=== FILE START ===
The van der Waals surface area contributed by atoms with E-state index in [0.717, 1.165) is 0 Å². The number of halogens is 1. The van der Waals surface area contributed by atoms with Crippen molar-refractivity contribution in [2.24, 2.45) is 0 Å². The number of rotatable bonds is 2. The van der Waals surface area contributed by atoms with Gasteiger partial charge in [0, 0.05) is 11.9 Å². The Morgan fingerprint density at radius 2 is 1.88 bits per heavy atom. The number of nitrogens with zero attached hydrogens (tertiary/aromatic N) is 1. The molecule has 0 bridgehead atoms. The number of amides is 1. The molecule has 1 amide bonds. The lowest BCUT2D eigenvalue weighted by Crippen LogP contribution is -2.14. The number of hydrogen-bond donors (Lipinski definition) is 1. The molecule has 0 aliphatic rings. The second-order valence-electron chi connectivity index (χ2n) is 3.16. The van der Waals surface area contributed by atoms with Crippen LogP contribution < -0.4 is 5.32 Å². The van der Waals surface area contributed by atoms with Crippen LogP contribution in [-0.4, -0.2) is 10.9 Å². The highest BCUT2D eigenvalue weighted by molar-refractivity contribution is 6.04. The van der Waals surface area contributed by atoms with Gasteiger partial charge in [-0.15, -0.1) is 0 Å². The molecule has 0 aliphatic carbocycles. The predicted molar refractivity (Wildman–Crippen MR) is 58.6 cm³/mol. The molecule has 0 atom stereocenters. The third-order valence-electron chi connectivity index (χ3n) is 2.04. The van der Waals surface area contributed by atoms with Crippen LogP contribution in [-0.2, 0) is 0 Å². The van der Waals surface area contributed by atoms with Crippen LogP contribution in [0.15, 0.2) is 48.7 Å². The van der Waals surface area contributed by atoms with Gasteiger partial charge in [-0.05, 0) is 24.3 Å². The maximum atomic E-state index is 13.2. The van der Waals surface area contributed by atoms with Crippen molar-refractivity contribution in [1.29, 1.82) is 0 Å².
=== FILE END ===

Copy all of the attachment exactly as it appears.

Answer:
The van der Waals surface area contributed by atoms with E-state index in [0.717, 1.165) is 0 Å². The number of halogens is 1. The van der Waals surface area contributed by atoms with Crippen molar-refractivity contribution in [2.24, 2.45) is 0 Å². The number of rotatable bonds is 2. The van der Waals surface area contributed by atoms with Gasteiger partial charge in [0, 0.05) is 11.9 Å². The Morgan fingerprint density at radius 2 is 1.88 bits per heavy atom. The number of nitrogens with zero attached hydrogens (tertiary/aromatic N) is 1. The molecule has 0 bridgehead atoms. The number of amides is 1. The molecule has 1 amide bonds. The lowest BCUT2D eigenvalue weighted by Crippen LogP contribution is -2.14. The number of hydrogen-bond donors (Lipinski definition) is 1. The molecule has 0 aliphatic rings. The second-order valence-electron chi connectivity index (χ2n) is 3.16. The van der Waals surface area contributed by atoms with Crippen LogP contribution < -0.4 is 5.32 Å². The van der Waals surface area contributed by atoms with Crippen LogP contribution in [-0.4, -0.2) is 10.9 Å². The highest BCUT2D eigenvalue weighted by molar-refractivity contribution is 6.04. The van der Waals surface area contributed by atoms with Gasteiger partial charge in [-0.15, -0.1) is 0 Å². The molecule has 0 aliphatic carbocycles. The predicted molar refractivity (Wildman–Crippen MR) is 58.6 cm³/mol. The molecule has 0 atom stereocenters. The third-order valence-electron chi connectivity index (χ3n) is 2.04. The van der Waals surface area contributed by atoms with Crippen LogP contribution in [-0.2, 0) is 0 Å². The van der Waals surface area contributed by atoms with Crippen LogP contribution in [0.15, 0.2) is 48.7 Å². The van der Waals surface area contributed by atoms with Gasteiger partial charge in [-0.05, 0) is 24.3 Å². The maximum atomic E-state index is 13.2. The van der Waals surface area contributed by atoms with Crippen molar-refractivity contribution in [1.29, 1.82) is 0 Å².